When I was in junior high school I brought a bomb to school.
Hang on! Hang on! Before you call the police, let me explain!
This was 1985 (maybe 1986) and as I mentioned before, I was in jr. high. For years I had been a chemistry nerd, plus like every other boy my age, I liked firecrackers, particularly if they allowed me to launch green plastic army men into the air.
I had been burning through the experiments listed in simple chemistry sets, most of which no longer piqued my interest, as they mainly involved baking soda volcanos or turning water red to white with phenolphthalein. I was curious and eager to try something bigger.
Naturally, I set out to make my own firecrackers.
During the 80s you could still buy reagents at the corner pharmacy, as this was long before Breaking Bad and meth-banned chemicals. Burning some household sugar in a spoon gave me some carbon; I had sulfur from an aforementioned chemistry set. I added to that a bottle of saltpeter from Stump Drug and – vóila! – I had created gunpowder.
Gunpowder is cool, but I wanted a bigger bang still. A stack of books later (this was pre-internet) and I had my *EUREKA!* moment: a process for the distillation of nitroglycerine.
Nitroglycerine, if you aren’t familiar, is the active ingredient in the manufacture of dynamite. It is highly combustible, unstable, and difficult to handle. To shake it, drop it, rattle it, or look at it wrong, is inviting limb loss. In short, it’s the substance that necessitated the “DANGER: EXPLOSIVES” signs.
Nitroglycerine is a oily liquid and heavy, so it drops to the bottom as a distillate, and in all honesty, my friends and I were just kids so I don’t recall us being able to produce more than a few grams of it, and I’m certain it had questionable purity.
But golly were we proud of what we had accomplished. So proud that I tucked it into my backpack and took it to school so I could show it off to Mr. Pack, my favorite science teacher.
Yeah, I brought homemade nitorglycerine to school.
Proud of our chemical capability we presented the nitroglycerine to Mr. Pack like an enthusiastic Golden Retriever would present a dead duck to his master. Mr. Pack–calm as a cucumber–tenderly took our science experiment from us. He then explained gently – yet firmly – that he would be holding on to it, noting that while he appreciated our budding scientific experimentation, we were several leagues out of our depth.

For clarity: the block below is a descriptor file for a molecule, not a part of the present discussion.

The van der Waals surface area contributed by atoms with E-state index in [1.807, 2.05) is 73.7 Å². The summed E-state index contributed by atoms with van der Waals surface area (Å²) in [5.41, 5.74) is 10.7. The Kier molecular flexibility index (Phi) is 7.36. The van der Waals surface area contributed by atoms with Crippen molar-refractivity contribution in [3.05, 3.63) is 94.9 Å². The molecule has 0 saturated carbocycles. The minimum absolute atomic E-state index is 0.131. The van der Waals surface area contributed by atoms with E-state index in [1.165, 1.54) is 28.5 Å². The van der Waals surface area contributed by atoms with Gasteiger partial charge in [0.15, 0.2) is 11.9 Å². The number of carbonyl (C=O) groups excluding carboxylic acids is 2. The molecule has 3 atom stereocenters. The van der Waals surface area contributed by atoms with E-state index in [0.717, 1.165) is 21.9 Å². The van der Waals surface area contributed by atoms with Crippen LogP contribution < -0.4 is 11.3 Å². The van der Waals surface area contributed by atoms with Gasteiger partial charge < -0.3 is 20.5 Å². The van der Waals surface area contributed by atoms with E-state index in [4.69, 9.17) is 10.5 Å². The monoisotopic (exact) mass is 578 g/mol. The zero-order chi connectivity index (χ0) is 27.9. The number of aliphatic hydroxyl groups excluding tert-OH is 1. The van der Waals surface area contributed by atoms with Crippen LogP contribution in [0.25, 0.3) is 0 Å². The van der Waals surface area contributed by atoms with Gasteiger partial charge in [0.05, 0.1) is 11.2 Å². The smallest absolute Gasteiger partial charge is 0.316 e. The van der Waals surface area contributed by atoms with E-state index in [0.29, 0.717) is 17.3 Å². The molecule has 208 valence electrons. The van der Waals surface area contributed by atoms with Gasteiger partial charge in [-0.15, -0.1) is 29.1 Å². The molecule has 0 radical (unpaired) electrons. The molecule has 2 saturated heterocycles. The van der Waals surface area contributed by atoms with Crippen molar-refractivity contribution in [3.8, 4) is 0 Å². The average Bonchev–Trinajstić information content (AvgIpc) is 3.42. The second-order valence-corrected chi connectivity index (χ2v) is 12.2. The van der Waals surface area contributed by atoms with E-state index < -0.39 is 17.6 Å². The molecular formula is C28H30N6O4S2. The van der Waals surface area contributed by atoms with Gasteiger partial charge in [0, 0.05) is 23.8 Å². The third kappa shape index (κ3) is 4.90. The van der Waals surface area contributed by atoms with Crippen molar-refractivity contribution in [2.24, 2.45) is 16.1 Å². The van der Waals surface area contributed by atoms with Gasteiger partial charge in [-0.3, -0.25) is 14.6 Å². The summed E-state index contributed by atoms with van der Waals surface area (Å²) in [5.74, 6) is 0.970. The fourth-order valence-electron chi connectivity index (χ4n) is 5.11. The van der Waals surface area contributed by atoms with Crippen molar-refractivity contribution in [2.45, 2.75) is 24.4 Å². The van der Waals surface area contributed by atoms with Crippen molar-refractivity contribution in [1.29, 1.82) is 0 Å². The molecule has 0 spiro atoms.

So there’s my story, and I suspect you now have me profiled as dangerous and lawless perpetrator. But the inverse is true actually. I was raised by a saint of a mother and never had a pattern of trouble then or now. I was simply a naive little science nerd, who at age 12 was slow on the uptake when it came to thinking through potential consequences.
Of course, I recalled this moment when I saw the news that 14-year-old Ahmed Mohamed was arrested for bringing a homemade clock to school and it was mistaken for a bomb. I don’t want to get into the details of that specific case, but I did feel a certain kinship with Ahmed as his story reminded me of my story, albeit set in a vastly different time and context. Which brings me to my point.
Science is awesome.
I hope that we can still somehow foster curiosity and interest in the sciences. Nerds are curious and creative. Nerds experiment and hypothesize. And the world needs nerds. Particularly in an age of anti-vaxxers and climate change denialists, we need a strong interest in science, engineering, and mathematics. Again, irrespective of the details of my story or Ahmed’s, the world needs science nerds.
So be makers. Be tinkerers. Be inventors. Be curious and creative.
And take it from me: be smart about what you bring to school. Yet, don’t stop being a big ‘ole science nerd, ’cause we need more of those.